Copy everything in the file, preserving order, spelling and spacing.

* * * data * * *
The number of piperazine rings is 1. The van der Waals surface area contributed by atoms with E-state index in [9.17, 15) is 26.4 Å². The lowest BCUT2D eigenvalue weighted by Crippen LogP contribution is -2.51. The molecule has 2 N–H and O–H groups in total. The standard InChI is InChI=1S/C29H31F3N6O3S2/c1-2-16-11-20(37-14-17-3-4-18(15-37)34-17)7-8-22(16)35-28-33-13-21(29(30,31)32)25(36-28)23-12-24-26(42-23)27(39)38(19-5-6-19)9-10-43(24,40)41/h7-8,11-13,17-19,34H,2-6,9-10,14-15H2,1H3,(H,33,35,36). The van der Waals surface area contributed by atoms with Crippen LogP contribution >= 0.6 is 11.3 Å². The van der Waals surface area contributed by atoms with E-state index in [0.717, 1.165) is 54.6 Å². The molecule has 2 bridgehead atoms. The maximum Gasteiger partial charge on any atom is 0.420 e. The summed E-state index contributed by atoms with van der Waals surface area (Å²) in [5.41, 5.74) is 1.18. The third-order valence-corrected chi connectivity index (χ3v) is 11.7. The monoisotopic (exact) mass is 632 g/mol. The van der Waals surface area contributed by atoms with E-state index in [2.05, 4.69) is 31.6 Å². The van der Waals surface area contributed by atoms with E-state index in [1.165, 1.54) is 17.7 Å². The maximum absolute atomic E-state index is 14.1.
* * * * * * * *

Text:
The number of piperazine rings is 1. The van der Waals surface area contributed by atoms with E-state index in [9.17, 15) is 26.4 Å². The lowest BCUT2D eigenvalue weighted by Crippen LogP contribution is -2.51. The molecule has 2 N–H and O–H groups in total. The standard InChI is InChI=1S/C29H31F3N6O3S2/c1-2-16-11-20(37-14-17-3-4-18(15-37)34-17)7-8-22(16)35-28-33-13-21(29(30,31)32)25(36-28)23-12-24-26(42-23)27(39)38(19-5-6-19)9-10-43(24,40)41/h7-8,11-13,17-19,34H,2-6,9-10,14-15H2,1H3,(H,33,35,36). The van der Waals surface area contributed by atoms with Crippen LogP contribution >= 0.6 is 11.3 Å². The van der Waals surface area contributed by atoms with E-state index in [0.717, 1.165) is 54.6 Å². The molecule has 2 bridgehead atoms. The maximum Gasteiger partial charge on any atom is 0.420 e. The summed E-state index contributed by atoms with van der Waals surface area (Å²) in [5.41, 5.74) is 1.18. The third-order valence-corrected chi connectivity index (χ3v) is 11.7. The monoisotopic (exact) mass is 632 g/mol. The van der Waals surface area contributed by atoms with E-state index in [2.05, 4.69) is 31.6 Å². The van der Waals surface area contributed by atoms with E-state index in [1.165, 1.54) is 17.7 Å². The maximum absolute atomic E-state index is 14.1.